Money & Banking

Banks’ bad loans set to go up, says ICRA

Our Bureau Mumbai | Updated on January 24, 2018 Published on February 19, 2015

Situation will get better only from FY16: rating agency

Indian banks’ bad loans are expected to increase up to 5.7 per cent by March 2016 from 4.5 per cent in December 2014, says a report by credit rating agency ICRA.

The agency estimated bad loans to increase significantly in FY16 due to withdrawal of regulatory forbearance for restructured advances from April 1, 2015.

“In ICRA’s estimates, banks’ gross NPAs (non-performing assets) could rise to 5.1 - 5.7 per cent by March 2016.

“However, total stressed advances (Gross NPAs plus standard restructured advances) could moderate in FY2016 with economic activity picking up and the RBI’s norms for flexible structuring of loans to operational projects reducing the flow of impaired assets,” the report said.

In the reporting October-December quarter, while recoveries/upgrades dropped considerably at about 14 per cent (from 40 per cent in Q1FY15), the NPA generation rate was largely unchanged at 3.3 per cent for public sector banks (3.7 per cent for nationalised banks and 2.4 per cent for SBI). Slippages from restructured accounts, fresh flow into restructured accounts in the January-March 2015 period and recoveries from NPAs would determine the asset quality in future.

“The restructured assets slipping to NPAs annually are expected to continue at 12-15 per cent…While fresh NPA generation next year will be around 3.5 – 4.5 per cent,” said Vibha Batra, Senior VP, Group head Financial Sector Ratings, ICRA.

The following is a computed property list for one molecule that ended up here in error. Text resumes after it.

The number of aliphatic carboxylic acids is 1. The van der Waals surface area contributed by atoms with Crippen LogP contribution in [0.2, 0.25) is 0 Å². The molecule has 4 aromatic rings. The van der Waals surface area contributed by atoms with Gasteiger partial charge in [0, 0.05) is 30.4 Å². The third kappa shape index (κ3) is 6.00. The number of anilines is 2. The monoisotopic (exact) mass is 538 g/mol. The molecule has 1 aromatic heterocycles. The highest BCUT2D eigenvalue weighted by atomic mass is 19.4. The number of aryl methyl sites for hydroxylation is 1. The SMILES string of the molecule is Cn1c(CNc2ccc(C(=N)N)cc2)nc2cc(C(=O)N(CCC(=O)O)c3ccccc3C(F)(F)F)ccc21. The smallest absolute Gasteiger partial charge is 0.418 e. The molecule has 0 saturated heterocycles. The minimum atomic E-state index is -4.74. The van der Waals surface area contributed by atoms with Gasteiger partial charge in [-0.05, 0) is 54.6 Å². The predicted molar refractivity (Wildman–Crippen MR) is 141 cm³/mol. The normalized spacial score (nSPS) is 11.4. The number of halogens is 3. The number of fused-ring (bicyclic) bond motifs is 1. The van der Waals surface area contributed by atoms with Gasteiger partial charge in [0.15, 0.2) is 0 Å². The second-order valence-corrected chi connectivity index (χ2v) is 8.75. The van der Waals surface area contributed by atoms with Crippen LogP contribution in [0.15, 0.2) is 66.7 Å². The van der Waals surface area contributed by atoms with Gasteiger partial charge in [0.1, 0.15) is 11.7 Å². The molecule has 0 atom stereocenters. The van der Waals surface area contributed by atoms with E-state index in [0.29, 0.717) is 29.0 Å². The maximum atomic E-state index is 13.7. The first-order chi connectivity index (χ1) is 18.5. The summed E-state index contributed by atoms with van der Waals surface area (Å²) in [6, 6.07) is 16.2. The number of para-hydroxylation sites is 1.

Batra added that the restructured assets in the January-March period could be in the range of ₹40,000-50,000 crore for the banking sector.


Public sector banks’ (PSBs) current capitalisation levels are comfortable against the regulatory minimum as of now. However, overall for banks, the capital requirement for FY16 is estimated at ₹1 lakh crore. Of the total projected amount, PSBs could raise 80 per cent and private banks the other 20 per cent.

According to the agency, public sector banks’ profit after tax could increase by 12-18 per cent in FY15 as compared with FY14 on the back of some treasury gains expected in Q4 following further moderation of G-sec yields. These banks could see marginal improvement in net interest margins (NIM) till they cut base rates.

Published on February 19, 2015
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